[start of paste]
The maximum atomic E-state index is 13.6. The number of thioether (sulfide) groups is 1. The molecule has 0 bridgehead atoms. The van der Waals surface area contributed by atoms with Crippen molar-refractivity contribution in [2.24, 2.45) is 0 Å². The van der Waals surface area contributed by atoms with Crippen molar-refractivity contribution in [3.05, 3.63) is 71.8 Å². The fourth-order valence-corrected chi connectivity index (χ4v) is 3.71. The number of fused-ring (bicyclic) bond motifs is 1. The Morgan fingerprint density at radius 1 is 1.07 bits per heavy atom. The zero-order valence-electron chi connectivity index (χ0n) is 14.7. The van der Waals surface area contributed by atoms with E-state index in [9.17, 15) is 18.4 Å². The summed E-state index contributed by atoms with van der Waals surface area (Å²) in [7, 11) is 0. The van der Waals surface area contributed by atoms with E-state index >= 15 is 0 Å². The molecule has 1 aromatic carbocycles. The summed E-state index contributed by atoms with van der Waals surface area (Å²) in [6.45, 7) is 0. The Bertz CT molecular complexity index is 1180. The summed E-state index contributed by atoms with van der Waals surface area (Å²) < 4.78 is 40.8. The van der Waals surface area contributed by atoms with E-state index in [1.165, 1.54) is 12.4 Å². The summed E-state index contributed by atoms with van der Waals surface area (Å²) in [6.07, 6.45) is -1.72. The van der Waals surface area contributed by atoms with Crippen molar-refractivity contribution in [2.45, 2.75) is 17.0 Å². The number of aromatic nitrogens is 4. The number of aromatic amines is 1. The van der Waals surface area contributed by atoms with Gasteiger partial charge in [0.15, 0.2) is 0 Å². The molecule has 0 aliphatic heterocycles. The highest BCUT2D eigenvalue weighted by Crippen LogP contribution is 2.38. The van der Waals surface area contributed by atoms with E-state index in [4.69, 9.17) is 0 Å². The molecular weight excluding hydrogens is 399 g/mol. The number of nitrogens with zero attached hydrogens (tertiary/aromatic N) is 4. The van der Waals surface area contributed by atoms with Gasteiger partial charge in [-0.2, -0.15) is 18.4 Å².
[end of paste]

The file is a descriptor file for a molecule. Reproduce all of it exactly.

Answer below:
The maximum atomic E-state index is 13.6. The number of thioether (sulfide) groups is 1. The molecule has 0 bridgehead atoms. The van der Waals surface area contributed by atoms with Crippen molar-refractivity contribution in [2.24, 2.45) is 0 Å². The van der Waals surface area contributed by atoms with Crippen molar-refractivity contribution in [3.05, 3.63) is 71.8 Å². The fourth-order valence-corrected chi connectivity index (χ4v) is 3.71. The number of fused-ring (bicyclic) bond motifs is 1. The Morgan fingerprint density at radius 1 is 1.07 bits per heavy atom. The zero-order valence-electron chi connectivity index (χ0n) is 14.7. The van der Waals surface area contributed by atoms with E-state index in [9.17, 15) is 18.4 Å². The summed E-state index contributed by atoms with van der Waals surface area (Å²) in [7, 11) is 0. The van der Waals surface area contributed by atoms with E-state index >= 15 is 0 Å². The molecule has 1 aromatic carbocycles. The summed E-state index contributed by atoms with van der Waals surface area (Å²) in [6.45, 7) is 0. The Bertz CT molecular complexity index is 1180. The summed E-state index contributed by atoms with van der Waals surface area (Å²) < 4.78 is 40.8. The van der Waals surface area contributed by atoms with E-state index in [1.165, 1.54) is 12.4 Å². The summed E-state index contributed by atoms with van der Waals surface area (Å²) in [6.07, 6.45) is -1.72. The van der Waals surface area contributed by atoms with Crippen molar-refractivity contribution in [2.45, 2.75) is 17.0 Å². The number of aromatic nitrogens is 4. The number of aromatic amines is 1. The van der Waals surface area contributed by atoms with Gasteiger partial charge in [0.15, 0.2) is 0 Å². The molecule has 0 aliphatic heterocycles. The highest BCUT2D eigenvalue weighted by Crippen LogP contribution is 2.38. The van der Waals surface area contributed by atoms with E-state index in [4.69, 9.17) is 0 Å². The molecular weight excluding hydrogens is 399 g/mol. The number of nitrogens with zero attached hydrogens (tertiary/aromatic N) is 4. The van der Waals surface area contributed by atoms with Gasteiger partial charge in [-0.2, -0.15) is 18.4 Å².